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A Baby Boomer Life

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A Baby Boomer Life

Struggling to stay young and vital.
Donna  Gates M.Ed., ABAAHP
Donna Gates M.Ed., ABAAHP More by this author
Oct 11, 2011 at 10:00 AM

Sixty-one percent of Baby Boomers (usually defined as those individuals born between 1946 and 1964) surveyed by AARP in 2004 said they felt younger than their age. Yet two in ten of these cited physical health as the one area of their lives they would most like to change, while three in ten said that their physical health was worse than they expected it to be at this point in their lives. Only a little more than half thought they were likely to achieve their goal of improved physical health.1

The Washington Post reported that a number of recent large surveys are showing some surprising feedback from Boomers who appear to be less healthy than their forebears were at the same age. In spite of their gym memberships, Boomers are less physically active than their parents and grandparents, due in part to long commuting times and jobs that keep them in front of a computer screen all day. Although there are fewer smokers in our generation, more of us are likely to report chronic pain, drinking and psychiatric problems, high blood pressure and cholesterol, and debilitating levels of stress.2

One wonders if we Baby Boomers feel young in spirit, in spite of what our bodies may be telling us. Or do we just have higher expectations for ourselves? The reality is, despite our optimism, our greater prospects, and the millions of dollars we will spend on our health, we Boomers will confront new and often premature health threats simply because of the world we’ve been living in and the choices we’ve made.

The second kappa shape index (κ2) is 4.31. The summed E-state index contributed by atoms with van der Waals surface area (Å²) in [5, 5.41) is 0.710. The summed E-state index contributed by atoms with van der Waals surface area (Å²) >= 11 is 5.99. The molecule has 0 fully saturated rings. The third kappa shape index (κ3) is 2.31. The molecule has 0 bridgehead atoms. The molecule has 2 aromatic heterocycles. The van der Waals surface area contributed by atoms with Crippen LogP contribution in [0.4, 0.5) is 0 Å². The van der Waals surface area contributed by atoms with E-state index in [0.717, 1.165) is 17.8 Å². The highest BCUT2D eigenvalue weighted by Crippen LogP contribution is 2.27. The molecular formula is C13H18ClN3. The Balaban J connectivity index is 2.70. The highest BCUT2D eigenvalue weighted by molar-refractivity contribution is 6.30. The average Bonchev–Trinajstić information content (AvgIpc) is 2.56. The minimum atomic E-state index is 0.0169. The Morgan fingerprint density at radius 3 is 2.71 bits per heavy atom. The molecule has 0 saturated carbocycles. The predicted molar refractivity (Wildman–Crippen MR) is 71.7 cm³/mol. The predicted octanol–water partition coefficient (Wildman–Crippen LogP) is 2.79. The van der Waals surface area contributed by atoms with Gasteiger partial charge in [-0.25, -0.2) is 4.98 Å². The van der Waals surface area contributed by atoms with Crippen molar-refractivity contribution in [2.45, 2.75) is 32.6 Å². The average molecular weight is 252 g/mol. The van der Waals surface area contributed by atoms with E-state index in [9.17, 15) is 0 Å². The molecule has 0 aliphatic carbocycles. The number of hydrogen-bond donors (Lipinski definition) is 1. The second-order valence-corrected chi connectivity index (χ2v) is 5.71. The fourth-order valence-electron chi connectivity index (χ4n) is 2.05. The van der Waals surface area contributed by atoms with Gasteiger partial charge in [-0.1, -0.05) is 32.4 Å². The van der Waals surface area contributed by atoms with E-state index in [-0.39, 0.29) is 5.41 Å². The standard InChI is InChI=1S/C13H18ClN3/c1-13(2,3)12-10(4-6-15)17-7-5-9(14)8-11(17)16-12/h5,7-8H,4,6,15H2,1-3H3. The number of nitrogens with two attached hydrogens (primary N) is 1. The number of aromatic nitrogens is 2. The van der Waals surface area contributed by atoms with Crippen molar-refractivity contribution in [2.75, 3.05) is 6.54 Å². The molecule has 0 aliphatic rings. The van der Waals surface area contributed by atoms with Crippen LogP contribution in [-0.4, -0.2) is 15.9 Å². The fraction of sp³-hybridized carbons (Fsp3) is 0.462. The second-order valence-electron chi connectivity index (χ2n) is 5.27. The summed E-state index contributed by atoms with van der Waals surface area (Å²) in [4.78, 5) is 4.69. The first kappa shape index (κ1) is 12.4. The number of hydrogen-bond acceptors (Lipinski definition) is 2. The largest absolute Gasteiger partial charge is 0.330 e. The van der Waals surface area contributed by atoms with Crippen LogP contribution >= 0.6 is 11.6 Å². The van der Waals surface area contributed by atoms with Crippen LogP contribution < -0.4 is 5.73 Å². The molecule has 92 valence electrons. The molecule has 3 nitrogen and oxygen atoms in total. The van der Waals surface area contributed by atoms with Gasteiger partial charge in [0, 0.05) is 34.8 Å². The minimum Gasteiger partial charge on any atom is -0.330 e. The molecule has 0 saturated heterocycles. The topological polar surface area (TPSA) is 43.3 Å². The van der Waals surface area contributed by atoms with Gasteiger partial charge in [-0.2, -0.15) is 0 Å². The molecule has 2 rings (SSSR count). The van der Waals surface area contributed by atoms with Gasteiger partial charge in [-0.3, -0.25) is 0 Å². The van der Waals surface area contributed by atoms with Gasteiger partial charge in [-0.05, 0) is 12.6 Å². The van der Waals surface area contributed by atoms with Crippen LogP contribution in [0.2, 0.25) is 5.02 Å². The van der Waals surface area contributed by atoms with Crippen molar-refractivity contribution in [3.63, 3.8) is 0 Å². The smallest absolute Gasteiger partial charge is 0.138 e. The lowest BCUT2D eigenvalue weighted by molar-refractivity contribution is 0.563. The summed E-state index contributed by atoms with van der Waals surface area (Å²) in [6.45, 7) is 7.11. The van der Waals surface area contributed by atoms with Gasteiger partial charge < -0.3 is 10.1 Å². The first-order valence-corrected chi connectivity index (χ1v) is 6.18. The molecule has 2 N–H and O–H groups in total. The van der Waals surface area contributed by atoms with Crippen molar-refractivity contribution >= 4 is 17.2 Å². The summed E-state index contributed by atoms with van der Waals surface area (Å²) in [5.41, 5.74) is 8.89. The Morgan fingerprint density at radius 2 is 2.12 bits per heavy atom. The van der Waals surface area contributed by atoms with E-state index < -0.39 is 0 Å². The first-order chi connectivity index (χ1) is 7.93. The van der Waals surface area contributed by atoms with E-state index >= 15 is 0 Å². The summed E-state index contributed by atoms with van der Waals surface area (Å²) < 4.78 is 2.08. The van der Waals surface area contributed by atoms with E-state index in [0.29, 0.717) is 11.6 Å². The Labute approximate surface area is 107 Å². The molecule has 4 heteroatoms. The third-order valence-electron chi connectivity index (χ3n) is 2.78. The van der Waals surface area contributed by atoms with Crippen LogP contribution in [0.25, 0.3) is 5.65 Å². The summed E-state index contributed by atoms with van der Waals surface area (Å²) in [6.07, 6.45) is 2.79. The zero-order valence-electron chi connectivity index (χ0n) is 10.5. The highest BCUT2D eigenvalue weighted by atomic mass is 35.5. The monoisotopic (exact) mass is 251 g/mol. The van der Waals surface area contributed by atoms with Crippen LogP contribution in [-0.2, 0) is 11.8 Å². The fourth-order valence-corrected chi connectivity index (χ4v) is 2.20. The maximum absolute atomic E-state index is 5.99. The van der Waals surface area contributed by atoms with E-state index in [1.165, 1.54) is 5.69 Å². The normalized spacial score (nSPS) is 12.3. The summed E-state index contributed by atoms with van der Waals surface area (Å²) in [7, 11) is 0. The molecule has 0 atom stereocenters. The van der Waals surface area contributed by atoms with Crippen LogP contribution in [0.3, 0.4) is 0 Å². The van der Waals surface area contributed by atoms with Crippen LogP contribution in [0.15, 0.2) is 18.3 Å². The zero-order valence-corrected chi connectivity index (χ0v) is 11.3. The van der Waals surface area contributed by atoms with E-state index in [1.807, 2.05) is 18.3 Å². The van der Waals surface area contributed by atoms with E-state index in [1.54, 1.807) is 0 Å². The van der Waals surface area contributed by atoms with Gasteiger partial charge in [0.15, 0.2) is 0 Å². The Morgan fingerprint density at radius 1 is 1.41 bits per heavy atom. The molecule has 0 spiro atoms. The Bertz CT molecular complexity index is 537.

Our bodies were not designed to absorb synthetic chemicals, even in small doses, throughout an entire lifetime. Environmental toxins alter our DNA. They damage our immune systems. They increase our predisposition to illness and disease. And they are passed on, through the umbilical cord and blood of the mother, to our children and grandchildren. In fact, from the moment sperm and egg cells come together, toxins are already present. Children born today are coming into the world with serious infections, weakened immune systems, and increased susceptibilities to certain diseases.

Baby Boomers grapple with new psychological stresses as well. Since the 1970s, globalization and other economic developments have seriously eroded the kind of job security that was the norm in the decades following World War II.

Today, Baby Boomers are particularly vulnerable to these economic shifts, and are often among the first to be laid off and the last to be rehired by employers who perceive them as more expensive and less flexible than younger workers. Once again, our generation is faced with redefining itself; and, for some, this will literally mean starting over. Rising life expectancy, aging parents, and faulty pension plans mean that many of us will need to work much longer than our parents did, whether we want to or not. This makes our continued good health not wishful thinking but a practical necessity.

As we Boomers struggle to stay young, many of us have turned to quick-fix solutions—cosmetic procedures, anti-aging hormones, and extreme diets to stave off the aging process. But these methods are akin to repainting a dilapidated car. At first glance, these cosmetic changes may improve the appearance, but they don’t account for more important and deep-seated issues. These can only be addressed through an understanding of our inner ecosystem; and how diet, food purity and selection, and lifestyle choices can lessen the effects of aging, giving us not just longer lives, but better ones.

We Baby Boomers are celebrated for our independence, for ignoring and even defying convention, and for our unswerving idealism. We are a generation of trendsetters. Staying healthy and vital is not just a pipe dream for us; it is our calling. We have long been the forerunners of social, political, and environmental change. Now it is vital that we also bring about a revolution in health and develop truly revolutionary roles for maturity. It is time that we harnessed our resources—our sheer numbers, our money, our wisdom, and our will—to heal our bodies and our planet.

Our greatest mission lies ahead.


  1.  AARP, Boomers at Midlife: The AARP Life Stage Study (Washington, D.C.: AARP, 2005): 3.85.
  2.  Rob Stein, “Baby Boomers Appear to be Less Healthy Than Parents,” The Washington Post, April 20, 2007: 1–3,
About Author
Donna  Gates M.Ed., ABAAHP
Donna Gates, M.Ed., ABAAHP, is the international best-selling author of The Body Ecology Diet: Recovering Your Health and Rebuilding Your Immunity, The Body Ecology Guide to Growing Younger: Anti-Aging Wisdom for Every Generation, and Stevia: Cook Continue reading